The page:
After the world economy nearly imploded in 2008, we all supposedly learned hard lessons about unregulated markets, greedy traders, “too-big-to-fail,” opaque credit instruments, and shadow financial institutions. Surely, bankers are contrite, regulators are vigilant, and we’re at least headed for a few decades of recovery and relative safety like those that followed World War II? Not necessarily, argue several leading economists in interviews on the Real News Network. Shadow banking and the sprawling, unregulated derivative market are thriving again. Moreover, the longer trendline, which extends back to the late 19th Century, reveals a striking story: that of finance’s ever growing dominance within the global capitalist economy, and the diversion of more and more resources towards itself at the expense of other sectors. Watch the videos below to learn more.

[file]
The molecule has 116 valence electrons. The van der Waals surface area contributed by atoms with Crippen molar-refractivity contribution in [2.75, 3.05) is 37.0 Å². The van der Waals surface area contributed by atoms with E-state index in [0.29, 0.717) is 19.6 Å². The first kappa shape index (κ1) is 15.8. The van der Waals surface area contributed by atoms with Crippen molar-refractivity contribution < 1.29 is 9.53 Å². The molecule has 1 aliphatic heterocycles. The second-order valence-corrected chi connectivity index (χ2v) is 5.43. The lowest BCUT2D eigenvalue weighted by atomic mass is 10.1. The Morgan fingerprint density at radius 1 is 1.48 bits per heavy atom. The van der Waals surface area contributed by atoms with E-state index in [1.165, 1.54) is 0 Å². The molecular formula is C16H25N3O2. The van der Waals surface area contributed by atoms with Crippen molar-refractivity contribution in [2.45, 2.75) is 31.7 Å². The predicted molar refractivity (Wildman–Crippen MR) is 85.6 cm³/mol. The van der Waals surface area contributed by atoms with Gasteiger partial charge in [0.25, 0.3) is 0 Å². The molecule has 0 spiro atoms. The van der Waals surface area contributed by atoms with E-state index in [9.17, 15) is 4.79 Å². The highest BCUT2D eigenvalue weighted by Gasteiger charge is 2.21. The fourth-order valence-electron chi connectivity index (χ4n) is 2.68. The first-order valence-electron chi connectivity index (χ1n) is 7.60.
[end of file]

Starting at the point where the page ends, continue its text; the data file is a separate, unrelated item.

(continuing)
Financialization and the World Economy, with Gerald Epstein
Shadow Banking Still an Unregulated Threat, with Jennifer Taub.
Jennifer S. Taub is an Associate Professor of Law at the Vermont Law School where she teaches contracts, corporations and securities regulation. She researches and writes in the area of corporate governance, shareholders’ rights, bankruptcy, and financial market regulation. Previously, Professor Taub was an Associate General Counsel for Fidelity Investments. She is co-coordinator of SAFER.
Quadrillion Dollar Derivatives Market 20 Times Global GDP, with Marcus Stanley
Marcus Stanley is the Policy Director of Americans for Financial Reform, a coalition of more than 250 national, state, and local groups who have come together to advocate for reform of the financial sector. M Dr. Stanley has a Phd in public policy from Harvard University, and previously worked as an economic and policy advisor to Senator Barbara Boxer, as a Senior Economist at the U.S. Joint Economic Committee, and as an Assistant Professor of Economics at Case Western Reserve University.
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